Despite big pushes for change, women are still sorely underrepresented in advertising campaigns. Google’s Julie Eddleman shares three ways brands can ensure their marketing is as diverse as their customer base.
Every International Women’s Day, brands outdo themselves with their witty, inspiring advertising campaigns that celebrate women and their achievements. Who can forget the Fearless Girl statue that was installed on Wall Street in honor of IWD in 2017? Or last year’s campaign from Mattel launching Barbie doll versions of 15 iconic women, from Australian conservationist Bindi Irwin to American aviation legend Amelia Earhart?
For the rest of the year, though, women are still sorely underrepresented in advertising. Take another big annual event as an example: the Super Bowl. The NFL estimates that women make up around 50% of viewers, yet, with a couple of notable exceptions, few of the ads are targeted at them or even feature them. This gender gap isn’t just anecdotal. In fact, 2017 research funded by Google found that in the 10 years between 2006 and 2016, the percentage of female characters in commercials increased by just 3 percentage points to 36.9%.
So how can brands make gender parity in their advertising a priority all year round, and not just on one day? Here are three starting points.
Turn to data for help
You can’t fix a problem if you’re not even aware of its existence. Luckily, recent technological developments make it easier than ever before for brands to understand how much progress they need to make. For example, the #SeeHer movement — a coalition led by the Association of National Advertisers that aims to make sure every woman sees herself reflected in advertising and media — has developed something called the Gender Equality Measure (GEM), which scores ads based on how they depict women. So far, tens of thousands of ads have been measured using the research methodology.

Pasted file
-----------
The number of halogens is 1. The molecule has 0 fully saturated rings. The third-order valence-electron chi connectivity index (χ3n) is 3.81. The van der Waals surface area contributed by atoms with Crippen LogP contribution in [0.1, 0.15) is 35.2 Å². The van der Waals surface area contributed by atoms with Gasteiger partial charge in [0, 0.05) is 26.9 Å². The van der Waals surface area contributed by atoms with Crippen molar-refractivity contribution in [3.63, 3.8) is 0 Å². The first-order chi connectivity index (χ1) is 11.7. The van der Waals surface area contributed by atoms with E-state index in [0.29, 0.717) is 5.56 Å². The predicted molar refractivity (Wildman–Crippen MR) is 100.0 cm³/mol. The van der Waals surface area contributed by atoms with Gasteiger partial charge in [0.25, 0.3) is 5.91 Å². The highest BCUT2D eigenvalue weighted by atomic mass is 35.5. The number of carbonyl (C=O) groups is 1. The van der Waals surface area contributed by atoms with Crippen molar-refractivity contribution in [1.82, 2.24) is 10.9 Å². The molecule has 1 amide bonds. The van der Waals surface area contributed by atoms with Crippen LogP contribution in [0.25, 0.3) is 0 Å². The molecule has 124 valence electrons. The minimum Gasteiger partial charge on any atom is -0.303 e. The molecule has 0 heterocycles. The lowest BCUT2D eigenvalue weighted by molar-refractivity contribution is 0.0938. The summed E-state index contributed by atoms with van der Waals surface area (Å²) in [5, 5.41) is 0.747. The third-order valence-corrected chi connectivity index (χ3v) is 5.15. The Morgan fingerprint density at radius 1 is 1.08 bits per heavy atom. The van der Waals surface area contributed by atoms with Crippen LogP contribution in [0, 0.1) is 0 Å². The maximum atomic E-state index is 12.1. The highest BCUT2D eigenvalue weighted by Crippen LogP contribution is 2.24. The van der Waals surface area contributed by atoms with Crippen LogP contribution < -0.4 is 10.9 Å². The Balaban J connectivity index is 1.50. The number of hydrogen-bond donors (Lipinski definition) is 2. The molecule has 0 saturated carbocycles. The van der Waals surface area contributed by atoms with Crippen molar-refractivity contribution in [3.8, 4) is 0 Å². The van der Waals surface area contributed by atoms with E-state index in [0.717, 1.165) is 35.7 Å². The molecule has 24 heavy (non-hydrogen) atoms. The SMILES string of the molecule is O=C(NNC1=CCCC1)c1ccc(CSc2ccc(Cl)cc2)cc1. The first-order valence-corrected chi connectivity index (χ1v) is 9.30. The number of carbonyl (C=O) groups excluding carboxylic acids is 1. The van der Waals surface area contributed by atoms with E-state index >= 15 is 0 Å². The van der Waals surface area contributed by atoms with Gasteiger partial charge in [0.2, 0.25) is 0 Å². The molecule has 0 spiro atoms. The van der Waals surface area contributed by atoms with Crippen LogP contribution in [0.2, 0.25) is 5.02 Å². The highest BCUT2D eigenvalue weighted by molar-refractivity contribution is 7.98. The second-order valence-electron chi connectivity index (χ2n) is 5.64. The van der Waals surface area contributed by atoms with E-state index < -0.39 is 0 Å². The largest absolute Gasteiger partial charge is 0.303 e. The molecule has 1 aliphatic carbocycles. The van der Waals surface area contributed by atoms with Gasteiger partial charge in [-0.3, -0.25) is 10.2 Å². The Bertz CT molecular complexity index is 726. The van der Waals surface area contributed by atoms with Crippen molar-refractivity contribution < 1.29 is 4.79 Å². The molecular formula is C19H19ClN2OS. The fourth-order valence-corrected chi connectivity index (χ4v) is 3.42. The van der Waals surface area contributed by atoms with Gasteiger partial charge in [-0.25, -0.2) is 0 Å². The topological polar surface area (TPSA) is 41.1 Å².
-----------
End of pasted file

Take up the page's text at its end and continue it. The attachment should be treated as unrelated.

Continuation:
The best part is that data-based approaches like these can help marketers make the case with senior leadership about why gender representation in ads should be a business priority. According to a recent analysis, ads with the highest sales lift had the highest GEM scores and ads that generated the lowest sales lift had the lowest GEM scores.
Focus on both diversity and inclusion
All too often we talk about diversity and inclusion as if they were one and the same thing, but that’s not quite accurate. Diversity is about making sure your ads are representative — that they have a good balance of people of different genders, races and ethnicities, sexual orientations, and socio-economic statuses. The latest campaign from WW — formerly known as Weight Watchers — features people from all walks of life, and is a great example of a brand authentically reflecting their consumer base in their creative.
Inclusion is about making sure those diverse people feel welcome. In the context of ad campaigns, that means ensuring not only that you’re featuring a diverse group of people, but that you’re portraying them in the right way. And it’s here that many brands still fall short. For example, a 2017 analysis of thousands of ads revealed that the men featured in them were around 29% more likely than women to use words associated with power, and 28% more likely to use words associated with achievement.
Of course, that doesn’t mean ads have to portray women and girls as superhero-like figures. For example, research we commissioned to understand how millennial women wanted to appear in ads found most of them simply wanted to be portrayed “as equals” and in a “realistic” way. A fair ask, right?1
Get more women behind the scenes
It sounds obvious, but the lack of representation on-screen is often a symptom of the lack of representation behind the scenes. If we take an example from Hollywood, in 2016 only 7% of the top movies were directed by women. Is it any surprise, then, that women are also vastly underrepresented in the movies themselves?
The advertising industry is finally catching on to this and trying to do something about it. For example, dozens of agencies and brands — from long-established companies like Coca-Cola to relative newcomers like Twitter — have pledged to get at least one bid from a woman on every commercial they produce. Those brands that are acting on the pledge are already reaping the benefits. Take P&G, which signed on in June 2018. Is it any coincidence that its woman-centric Olay ad was among the most-talked-about at this year’s Super Bowl?
Beyond International Women’s Day
I look forward to seeing what inspiring, creative, women-centric campaigns brands will unveil this International Women’s Day. But more than that, I look forward to a time when we won’t have to wait for this one day a year to see ads that are truly representative of 50% of the world’s population.